Wednesday 11 July 2018
One of the most important things to know when applying finishes is the distinction between the bases of different products. There are spirit-based finishes, those based on oils, and the newer acrylic or water-based ones. Put simply, the base of a product is the solvent or liquid the various 'finish' components are dissolved in or mixed with, and will be the same as that used for cleaning your brushes or other equipment. An example of a spirit-based finish would be French polish; an oil-based product could be a varnish; and a water-based finish might be an acrylic floor sealer. See the table to the right for the base compatibility of each product.
Whenever a finish is applied over a similarly based previous coat, there is often the possibility that the second will partially dissolve the first. In some cases making sure that the first coat is fully dry will help avoid this, and in other cases a sealing coat between the two will prevent it from happening. Either way, some vigilance is called for and samples should be made up wherever possible to ascertain what will work or not.
This is possibly the most familiar of all wood finishes, and undoubtedly the most misunderstood and abused. Varnish was initially developed by seafarers as a waterproofing agent for their boats, in a time when good use was made of everything that a tree could offer – not just the timber, but also the resin which seeped slowly from within.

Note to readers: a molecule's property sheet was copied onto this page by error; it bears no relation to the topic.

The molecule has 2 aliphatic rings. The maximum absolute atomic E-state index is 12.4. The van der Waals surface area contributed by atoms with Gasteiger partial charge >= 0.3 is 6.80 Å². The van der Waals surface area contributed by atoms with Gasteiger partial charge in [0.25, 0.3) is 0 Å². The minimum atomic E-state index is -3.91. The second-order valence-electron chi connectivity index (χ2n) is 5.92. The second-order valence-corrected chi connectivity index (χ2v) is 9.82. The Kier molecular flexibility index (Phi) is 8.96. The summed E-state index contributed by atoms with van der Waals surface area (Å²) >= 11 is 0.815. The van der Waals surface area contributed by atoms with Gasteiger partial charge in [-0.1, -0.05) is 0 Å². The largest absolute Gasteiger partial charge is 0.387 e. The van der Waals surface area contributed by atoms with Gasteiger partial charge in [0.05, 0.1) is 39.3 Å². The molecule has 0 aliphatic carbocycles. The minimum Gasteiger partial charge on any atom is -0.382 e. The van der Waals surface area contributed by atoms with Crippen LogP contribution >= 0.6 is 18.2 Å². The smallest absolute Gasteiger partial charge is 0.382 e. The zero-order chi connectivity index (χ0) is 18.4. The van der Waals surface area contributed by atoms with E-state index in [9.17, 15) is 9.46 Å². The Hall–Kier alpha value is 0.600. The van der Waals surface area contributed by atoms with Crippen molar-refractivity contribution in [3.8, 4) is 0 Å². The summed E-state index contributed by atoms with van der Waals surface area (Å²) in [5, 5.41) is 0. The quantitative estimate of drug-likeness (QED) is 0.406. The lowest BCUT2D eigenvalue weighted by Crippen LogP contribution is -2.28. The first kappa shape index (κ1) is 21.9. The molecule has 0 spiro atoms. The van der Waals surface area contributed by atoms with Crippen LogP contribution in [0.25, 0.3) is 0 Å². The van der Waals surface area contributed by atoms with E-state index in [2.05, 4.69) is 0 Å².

Varnishes are generally made up of four component parts: resin, oil, spirit and driers. The resin is the part of the varnish that forms the hard film, and the spirit, often turpentine, is what it's dissolved in. The oil – linseed or tung, for example – provides a bit of flexibility and elasticity to the varnish while the driers speed up the drying time, which is very important, especially in today's busy world.
After application, the oil in the varnish slowly dries, absorbing oxygen and becoming a tough and slightly pliable solid, helped by the evaporation of the spirit content and a subtle polymerisation of the resin. While oil-based varnishes are still popular with restorers and musical instrument makers, most of us will be familiar with today's synthetic version: polyurethane.
Although they are more hard-wearing, polyurethane varnishes can have a 'plastic' appearance, and are harder to repair when damaged than the oil-based equivalents.
There are also spirit-based varnishes, which are similar to oil varnishes except that the resin is dissolved in alcohol – generally ethanol – and used in one or two specialist applications, notably for knotting prior to painting.
Water-based varnishes are now available as a result of continuing demand for safer and more environmentally friendly products, and these are steadily improving in quality and durability all the time.
This is the classic furniture finish, the one which gives many antiques their special and desirable appearance. It is achievable in varying degrees of quality by the amateur but, when mastered, it really is an impressive skill – something that soon becomes apparent when watching the professional at work and the results produced.